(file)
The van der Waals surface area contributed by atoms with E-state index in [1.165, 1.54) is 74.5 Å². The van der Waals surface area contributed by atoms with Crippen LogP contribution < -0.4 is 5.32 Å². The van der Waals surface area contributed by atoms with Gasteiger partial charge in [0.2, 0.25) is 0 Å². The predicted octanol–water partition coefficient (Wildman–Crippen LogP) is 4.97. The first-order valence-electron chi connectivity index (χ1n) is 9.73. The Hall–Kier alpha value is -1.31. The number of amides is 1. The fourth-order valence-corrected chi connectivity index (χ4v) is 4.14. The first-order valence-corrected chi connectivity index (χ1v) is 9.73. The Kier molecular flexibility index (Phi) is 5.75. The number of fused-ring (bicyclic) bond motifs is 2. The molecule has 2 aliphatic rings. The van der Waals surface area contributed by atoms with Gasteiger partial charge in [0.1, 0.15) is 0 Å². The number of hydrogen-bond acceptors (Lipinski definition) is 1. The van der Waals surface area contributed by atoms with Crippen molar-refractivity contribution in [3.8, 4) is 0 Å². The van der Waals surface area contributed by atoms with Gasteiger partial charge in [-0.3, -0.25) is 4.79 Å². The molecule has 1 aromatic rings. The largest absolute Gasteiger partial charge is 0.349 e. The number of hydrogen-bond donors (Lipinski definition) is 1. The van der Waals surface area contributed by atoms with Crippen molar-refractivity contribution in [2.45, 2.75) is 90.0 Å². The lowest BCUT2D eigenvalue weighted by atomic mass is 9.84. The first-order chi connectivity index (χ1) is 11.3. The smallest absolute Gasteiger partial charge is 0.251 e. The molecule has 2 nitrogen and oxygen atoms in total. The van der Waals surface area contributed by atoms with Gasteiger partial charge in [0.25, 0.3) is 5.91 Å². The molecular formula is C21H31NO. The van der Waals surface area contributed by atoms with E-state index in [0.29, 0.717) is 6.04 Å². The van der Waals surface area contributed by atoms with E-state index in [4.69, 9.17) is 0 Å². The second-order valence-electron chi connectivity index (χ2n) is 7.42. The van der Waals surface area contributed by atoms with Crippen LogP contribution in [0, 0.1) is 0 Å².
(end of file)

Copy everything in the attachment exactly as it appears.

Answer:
The van der Waals surface area contributed by atoms with E-state index in [1.165, 1.54) is 74.5 Å². The van der Waals surface area contributed by atoms with Crippen LogP contribution < -0.4 is 5.32 Å². The van der Waals surface area contributed by atoms with Gasteiger partial charge in [0.2, 0.25) is 0 Å². The predicted octanol–water partition coefficient (Wildman–Crippen LogP) is 4.97. The first-order valence-electron chi connectivity index (χ1n) is 9.73. The Hall–Kier alpha value is -1.31. The number of amides is 1. The fourth-order valence-corrected chi connectivity index (χ4v) is 4.14. The first-order valence-corrected chi connectivity index (χ1v) is 9.73. The Kier molecular flexibility index (Phi) is 5.75. The number of fused-ring (bicyclic) bond motifs is 2. The molecule has 2 aliphatic rings. The van der Waals surface area contributed by atoms with Gasteiger partial charge in [0.1, 0.15) is 0 Å². The number of hydrogen-bond acceptors (Lipinski definition) is 1. The van der Waals surface area contributed by atoms with Crippen molar-refractivity contribution in [3.8, 4) is 0 Å². The van der Waals surface area contributed by atoms with Gasteiger partial charge in [-0.3, -0.25) is 4.79 Å². The molecule has 1 aromatic rings. The largest absolute Gasteiger partial charge is 0.349 e. The number of hydrogen-bond donors (Lipinski definition) is 1. The van der Waals surface area contributed by atoms with Crippen molar-refractivity contribution in [2.45, 2.75) is 90.0 Å². The lowest BCUT2D eigenvalue weighted by atomic mass is 9.84. The first-order chi connectivity index (χ1) is 11.3. The smallest absolute Gasteiger partial charge is 0.251 e. The molecule has 2 nitrogen and oxygen atoms in total. The van der Waals surface area contributed by atoms with Gasteiger partial charge in [0.25, 0.3) is 5.91 Å². The molecular formula is C21H31NO. The van der Waals surface area contributed by atoms with E-state index in [0.29, 0.717) is 6.04 Å². The van der Waals surface area contributed by atoms with E-state index in [4.69, 9.17) is 0 Å². The second-order valence-electron chi connectivity index (χ2n) is 7.42. The van der Waals surface area contributed by atoms with Crippen LogP contribution in [0, 0.1) is 0 Å².